lenovo

Just a short time ago Lenovo purchased Motorola from Google. During it’s short time under Google’s control it lay mostly silent and forgotten. The only thing of any interest that came out of it was a reaffirmation that software optimization can truly do great things to an average phone. The Moto X was the proof.

When news of the sale to Lenovo hit the headlines everyone was shocked. For 48 hours the world talked about it, then silence. This leads me to believe that people don’t truly realize how big of a deal this really was. The truth is that this may send ripples throughout mobile communities worldwide. Think I’m being overly dramatic? Let’s take a brief look at the history of Lenovo.

Lenovo has been around under one name or another for the last 30 years or so. They became a household name outside of China when they made their first monumental purchase. In 2005 they bought the personal computer/hardware division from legendary powerhouse IBM. During the next 8 years they used it to build an empire, and these days are the number one computer company in the world. While they still sold tablets and cell phones in great numbers, their focus remained on personal computers.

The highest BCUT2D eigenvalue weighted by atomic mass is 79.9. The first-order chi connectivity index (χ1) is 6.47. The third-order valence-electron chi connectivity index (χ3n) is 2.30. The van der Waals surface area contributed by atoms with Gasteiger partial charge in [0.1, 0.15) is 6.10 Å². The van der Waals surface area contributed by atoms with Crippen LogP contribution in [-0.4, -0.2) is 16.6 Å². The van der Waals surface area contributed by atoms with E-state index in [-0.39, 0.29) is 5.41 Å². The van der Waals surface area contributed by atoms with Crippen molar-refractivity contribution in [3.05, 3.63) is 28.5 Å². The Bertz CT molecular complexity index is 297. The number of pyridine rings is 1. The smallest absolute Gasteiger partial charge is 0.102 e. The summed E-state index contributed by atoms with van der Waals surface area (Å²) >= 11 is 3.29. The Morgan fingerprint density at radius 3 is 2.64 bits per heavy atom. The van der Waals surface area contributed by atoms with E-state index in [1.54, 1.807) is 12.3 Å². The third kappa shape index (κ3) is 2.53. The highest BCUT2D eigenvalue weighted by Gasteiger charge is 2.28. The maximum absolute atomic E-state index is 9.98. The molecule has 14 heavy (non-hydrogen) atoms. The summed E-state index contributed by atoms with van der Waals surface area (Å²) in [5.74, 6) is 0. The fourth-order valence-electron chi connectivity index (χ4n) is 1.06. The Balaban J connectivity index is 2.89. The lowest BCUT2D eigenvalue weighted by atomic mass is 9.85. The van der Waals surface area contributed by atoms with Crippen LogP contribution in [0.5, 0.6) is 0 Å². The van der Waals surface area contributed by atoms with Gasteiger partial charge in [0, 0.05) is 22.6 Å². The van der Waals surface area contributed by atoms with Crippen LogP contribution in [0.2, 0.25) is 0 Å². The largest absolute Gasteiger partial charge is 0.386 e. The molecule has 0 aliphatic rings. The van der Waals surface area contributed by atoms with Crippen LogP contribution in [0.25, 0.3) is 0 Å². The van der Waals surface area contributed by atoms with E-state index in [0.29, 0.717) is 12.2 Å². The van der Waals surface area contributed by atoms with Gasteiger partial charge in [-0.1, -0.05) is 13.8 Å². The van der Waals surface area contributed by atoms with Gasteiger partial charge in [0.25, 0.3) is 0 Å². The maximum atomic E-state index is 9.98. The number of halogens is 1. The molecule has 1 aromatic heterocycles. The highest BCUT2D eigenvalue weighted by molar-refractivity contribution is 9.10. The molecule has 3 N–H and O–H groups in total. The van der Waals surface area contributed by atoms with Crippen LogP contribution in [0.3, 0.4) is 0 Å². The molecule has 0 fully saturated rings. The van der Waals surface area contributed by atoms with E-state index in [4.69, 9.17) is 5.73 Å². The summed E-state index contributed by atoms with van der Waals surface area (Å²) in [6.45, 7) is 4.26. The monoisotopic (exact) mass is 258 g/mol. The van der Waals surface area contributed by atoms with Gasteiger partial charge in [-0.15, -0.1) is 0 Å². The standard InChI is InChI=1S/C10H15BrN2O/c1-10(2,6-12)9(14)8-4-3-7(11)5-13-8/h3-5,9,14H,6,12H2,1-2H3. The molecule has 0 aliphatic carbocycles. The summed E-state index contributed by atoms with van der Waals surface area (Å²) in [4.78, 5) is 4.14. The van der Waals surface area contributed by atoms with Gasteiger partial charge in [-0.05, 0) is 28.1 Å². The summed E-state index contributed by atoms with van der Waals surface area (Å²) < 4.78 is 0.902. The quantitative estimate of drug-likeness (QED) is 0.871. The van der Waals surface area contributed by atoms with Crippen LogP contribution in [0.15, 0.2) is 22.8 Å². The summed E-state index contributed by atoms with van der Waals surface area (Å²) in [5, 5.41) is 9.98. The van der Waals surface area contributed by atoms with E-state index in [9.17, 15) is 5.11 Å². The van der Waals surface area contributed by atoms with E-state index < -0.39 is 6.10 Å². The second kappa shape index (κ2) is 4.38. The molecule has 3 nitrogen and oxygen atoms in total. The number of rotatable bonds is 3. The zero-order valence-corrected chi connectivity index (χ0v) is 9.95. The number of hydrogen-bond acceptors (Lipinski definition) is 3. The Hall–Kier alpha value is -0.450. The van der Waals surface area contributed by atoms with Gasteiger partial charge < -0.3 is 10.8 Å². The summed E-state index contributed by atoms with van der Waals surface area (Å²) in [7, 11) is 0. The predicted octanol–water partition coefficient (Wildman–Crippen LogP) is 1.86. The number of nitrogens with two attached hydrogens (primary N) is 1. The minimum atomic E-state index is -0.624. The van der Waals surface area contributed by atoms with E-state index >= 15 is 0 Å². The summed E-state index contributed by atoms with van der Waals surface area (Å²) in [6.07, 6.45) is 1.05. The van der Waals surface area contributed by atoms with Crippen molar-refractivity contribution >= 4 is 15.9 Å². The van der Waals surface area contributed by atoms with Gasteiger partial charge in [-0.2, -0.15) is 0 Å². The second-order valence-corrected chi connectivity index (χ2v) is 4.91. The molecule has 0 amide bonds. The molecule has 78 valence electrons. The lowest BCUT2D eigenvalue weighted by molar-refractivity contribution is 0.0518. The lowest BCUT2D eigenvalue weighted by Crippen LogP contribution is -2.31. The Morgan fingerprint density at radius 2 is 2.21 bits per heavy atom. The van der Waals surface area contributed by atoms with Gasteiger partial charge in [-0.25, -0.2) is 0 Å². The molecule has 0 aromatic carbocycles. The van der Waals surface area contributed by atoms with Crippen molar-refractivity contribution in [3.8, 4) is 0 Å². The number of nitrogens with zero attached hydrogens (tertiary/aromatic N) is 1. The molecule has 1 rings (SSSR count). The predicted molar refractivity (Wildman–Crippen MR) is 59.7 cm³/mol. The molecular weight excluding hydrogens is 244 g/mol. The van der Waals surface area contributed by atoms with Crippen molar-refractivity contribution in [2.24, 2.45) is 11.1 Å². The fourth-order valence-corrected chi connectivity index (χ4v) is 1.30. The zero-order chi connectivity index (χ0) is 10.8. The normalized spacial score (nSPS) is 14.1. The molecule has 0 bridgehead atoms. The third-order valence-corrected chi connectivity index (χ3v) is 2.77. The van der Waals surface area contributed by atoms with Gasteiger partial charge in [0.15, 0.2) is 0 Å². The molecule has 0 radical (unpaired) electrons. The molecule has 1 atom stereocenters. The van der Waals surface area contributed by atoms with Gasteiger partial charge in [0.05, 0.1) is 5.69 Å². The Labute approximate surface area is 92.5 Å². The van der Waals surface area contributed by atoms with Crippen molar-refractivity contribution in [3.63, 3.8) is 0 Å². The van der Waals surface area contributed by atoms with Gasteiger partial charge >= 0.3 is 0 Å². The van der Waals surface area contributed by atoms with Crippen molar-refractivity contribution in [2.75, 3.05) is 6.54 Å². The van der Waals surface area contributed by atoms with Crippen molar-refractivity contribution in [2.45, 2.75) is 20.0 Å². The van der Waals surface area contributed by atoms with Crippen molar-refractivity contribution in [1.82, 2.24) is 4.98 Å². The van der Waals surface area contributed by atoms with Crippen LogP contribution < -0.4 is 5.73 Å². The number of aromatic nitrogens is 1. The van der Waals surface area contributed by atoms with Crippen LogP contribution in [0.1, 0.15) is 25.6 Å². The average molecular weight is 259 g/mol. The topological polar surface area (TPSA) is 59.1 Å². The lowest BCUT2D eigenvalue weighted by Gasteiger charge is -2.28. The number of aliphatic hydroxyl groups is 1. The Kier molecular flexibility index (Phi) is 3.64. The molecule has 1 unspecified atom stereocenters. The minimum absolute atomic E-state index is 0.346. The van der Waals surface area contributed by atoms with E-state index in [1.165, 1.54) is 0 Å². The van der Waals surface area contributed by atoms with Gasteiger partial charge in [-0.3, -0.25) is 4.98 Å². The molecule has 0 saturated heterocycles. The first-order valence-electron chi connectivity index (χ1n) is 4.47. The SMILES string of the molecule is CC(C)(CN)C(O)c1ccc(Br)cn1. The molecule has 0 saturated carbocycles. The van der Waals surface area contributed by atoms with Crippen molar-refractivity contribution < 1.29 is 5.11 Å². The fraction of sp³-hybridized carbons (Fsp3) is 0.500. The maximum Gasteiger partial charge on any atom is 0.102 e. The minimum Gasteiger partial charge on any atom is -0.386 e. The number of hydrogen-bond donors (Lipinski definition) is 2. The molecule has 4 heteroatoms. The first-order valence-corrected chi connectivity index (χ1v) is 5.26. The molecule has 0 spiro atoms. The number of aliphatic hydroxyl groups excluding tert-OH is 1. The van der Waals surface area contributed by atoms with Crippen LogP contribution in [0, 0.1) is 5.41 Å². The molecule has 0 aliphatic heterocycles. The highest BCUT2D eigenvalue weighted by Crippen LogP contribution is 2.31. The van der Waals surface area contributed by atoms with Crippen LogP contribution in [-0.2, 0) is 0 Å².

Then came the current mobile era. Out of nowhere tablets and cell phones put a huge dent in the netbook and laptop categories and then started eating into personal computer sales. Instead of pretending that everything was fine like so many companies have done in the past, they openly admitted that their computer profits were down and that they needed to focus more on mobile sales. Soon after came the Motorola purchase.

Now this all seems pretty strategic to me. Think about the success they had with IBM. If Lenovo can manage half that success with the resurection of Motorola they could cause all sorts of problems for the ruling kings of cellular. Lenovo has a great management team that can see the big picture as well as plenty of cash to move on their intentions. Add in their existing global distribution network and their contacts, and you have a threat. Something Lenovo lacked was brand recognition in certain markets. Now they have that missing piece of the puzzle with the acquisition of Motorola.